The hooks to drug and alcohol users getting help
Last week, I wrote about the barriers to drug and alcohol users getting help so, it is also relevant to talk about the hooks to treatment too.
As a family member who wants to influence change in their loved one’s substance use, it is really useful to figure out when a loved one is going to be open to that change. It would be fabulous if I could advise when this is, but, as we are dealing with human beings who are all unique, every person will be motivated at different times and by different things.
Motivation is personal
I have worked with families where parents have problems with substance use and who have been referred by services for support. Most of these families have been involved with Children’s Services which means they have been on child protection plans or similar. This does not mean that a) they are not good parents or b) that their children will be taken off them. There is, however, a risk that children could be removed if parents do not get support to reduce or abstain from substance use, accept help and improve their parenting capacity.
That risk, for me personally, would be the ultimate sacrifice and I would do anything to change so that I could keep my children. For some families I have worked with, children have been removed because they could not change. It is crucial to note here, however, that I have not had problems with alcohol or drug use, I have not had mental health issues and I have not been involved with Children’s Services. This means that my motivation now could be different if I the same problems. This also means that my motivation could change.
When I think about what has triggered my motivation for healthy eating for example, in my 20’s and early 30’s, it was because I wanted to look good. As a 40’s newbie, the priority is so that I can feel my absolute best for my family, my work and my life and because I want to teach my children good habits.
Think about this for a moment, what has motivated you in the past? What motivates you now?
Finding the hooks
With substance users then, we need to think about what is motivating them now. You will see signs of this when they have a break from drug or alcohol use or when they talk about changing or stopping using. Even if they are dissatisfied with their use, something has happened that has made them feel that way. We need to know what this something is.
A brilliant exercise is to review the times in the past when a loved one has shown these signs of dissatisfaction as we can then think about what their hooks are. I have spoken about shifting the balance so that the negative consequences of drug use outweigh the positives. When this occurs, this will be the time we have to look out for to discuss getting help. Planning for these times is a really good way of getting ready to step in and offer support.
Some typical hooks
Hooks then, are events that we can predict are when drug and alcohol use is disturbed. Some typical categories of hooks into treatment are:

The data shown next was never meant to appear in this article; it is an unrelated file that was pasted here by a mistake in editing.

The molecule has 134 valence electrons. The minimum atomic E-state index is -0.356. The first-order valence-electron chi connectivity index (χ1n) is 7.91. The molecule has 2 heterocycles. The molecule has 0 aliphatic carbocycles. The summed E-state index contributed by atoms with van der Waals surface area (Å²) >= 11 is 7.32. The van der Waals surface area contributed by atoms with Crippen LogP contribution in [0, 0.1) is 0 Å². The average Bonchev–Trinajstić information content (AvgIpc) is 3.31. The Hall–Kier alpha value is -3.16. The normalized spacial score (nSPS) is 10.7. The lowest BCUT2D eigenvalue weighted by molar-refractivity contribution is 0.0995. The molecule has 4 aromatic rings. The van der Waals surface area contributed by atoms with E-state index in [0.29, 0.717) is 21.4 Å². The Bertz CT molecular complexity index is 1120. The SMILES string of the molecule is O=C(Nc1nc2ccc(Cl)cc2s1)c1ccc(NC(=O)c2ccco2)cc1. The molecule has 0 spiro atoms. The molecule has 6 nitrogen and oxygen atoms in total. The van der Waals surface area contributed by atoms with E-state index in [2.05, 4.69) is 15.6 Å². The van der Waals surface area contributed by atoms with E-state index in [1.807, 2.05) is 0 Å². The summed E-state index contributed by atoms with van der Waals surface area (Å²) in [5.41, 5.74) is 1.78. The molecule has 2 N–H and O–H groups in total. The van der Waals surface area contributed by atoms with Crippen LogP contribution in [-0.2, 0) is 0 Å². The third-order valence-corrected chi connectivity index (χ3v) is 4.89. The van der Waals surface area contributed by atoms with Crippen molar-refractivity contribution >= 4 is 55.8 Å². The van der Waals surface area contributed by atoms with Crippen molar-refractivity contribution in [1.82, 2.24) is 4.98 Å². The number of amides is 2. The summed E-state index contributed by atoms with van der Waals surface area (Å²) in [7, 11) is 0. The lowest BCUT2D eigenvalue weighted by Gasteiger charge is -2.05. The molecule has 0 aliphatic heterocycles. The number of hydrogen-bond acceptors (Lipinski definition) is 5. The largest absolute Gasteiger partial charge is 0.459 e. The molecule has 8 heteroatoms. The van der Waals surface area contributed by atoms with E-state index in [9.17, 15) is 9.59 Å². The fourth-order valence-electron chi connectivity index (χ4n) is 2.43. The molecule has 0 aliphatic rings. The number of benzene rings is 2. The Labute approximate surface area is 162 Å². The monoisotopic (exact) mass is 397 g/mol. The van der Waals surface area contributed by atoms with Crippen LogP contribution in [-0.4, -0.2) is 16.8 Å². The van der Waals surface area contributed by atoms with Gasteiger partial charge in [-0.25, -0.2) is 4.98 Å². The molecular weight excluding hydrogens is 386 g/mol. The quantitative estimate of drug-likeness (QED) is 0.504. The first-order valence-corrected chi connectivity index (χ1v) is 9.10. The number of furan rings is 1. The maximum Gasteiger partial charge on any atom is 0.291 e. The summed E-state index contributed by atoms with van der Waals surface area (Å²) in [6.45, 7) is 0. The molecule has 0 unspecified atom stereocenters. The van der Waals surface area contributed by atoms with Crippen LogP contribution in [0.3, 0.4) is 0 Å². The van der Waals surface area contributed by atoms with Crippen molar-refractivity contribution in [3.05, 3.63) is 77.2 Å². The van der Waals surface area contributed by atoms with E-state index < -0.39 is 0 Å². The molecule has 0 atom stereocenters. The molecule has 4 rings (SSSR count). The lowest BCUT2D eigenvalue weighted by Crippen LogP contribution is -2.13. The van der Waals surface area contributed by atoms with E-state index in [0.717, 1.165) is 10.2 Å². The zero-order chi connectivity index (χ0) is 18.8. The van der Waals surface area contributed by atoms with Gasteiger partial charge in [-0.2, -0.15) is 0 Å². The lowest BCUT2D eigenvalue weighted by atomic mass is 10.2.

- Health- any health scares or risks to health
- Relationships- conflict, reactions or violence or having good times
- Activities- losing friends, work or missing enjoyable activities
- Self-image- what other people think of us and what we think of ourselves
- Formal coercion- requirements from courts, police, safeguarding
A friend of mine was very concerned about his brother’s drinking. I gave him some advice. When I followed the situation up with him, he said that an ambulance had been called because his sister wouldn’t wake up. He had overdosed on alcohol. Since then, despite problematic drinking for many years, He has not touched alcohol for five months. Why? Because he is a professional man and he did not want anyone at work to know he had a problem. He also lived in the area in which he works. This is his hook. His hook was his self-image and possibly also his health.
We can then explore what the signs and symptoms of a loved one’s reaction to particular hooks are. Some situations may not create any reaction, because all our hooks are different, some will create a great deal of reaction. If we can get really clear on previous reactions, then this will help families to quickly spot the signs in the future and be ready for discussing what help is out there. The next step is to take action and get support in place.
- Think about the times your loved one has stopped using drugs or alcohol or has spoken about stopping.
- Note down what happened before this change occurred.
- How long did it last?
- What type of hook was this?
- You can then summarise your loved one’s hooks.
- This will then give you an idea of what area you can focus on to tip the balance of your loved one’s use.
I can help
My service, The Vesta Approach, supports families affected by a loved one’s substance use. You can access confidential support from me wherever you are in the world. I will help you to get your loved one into treatment and lead a better life. I offer face to face sessions in the Manchester (UK) area. You can also get help via Skype and an online group therapeutic programme.
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See you next week,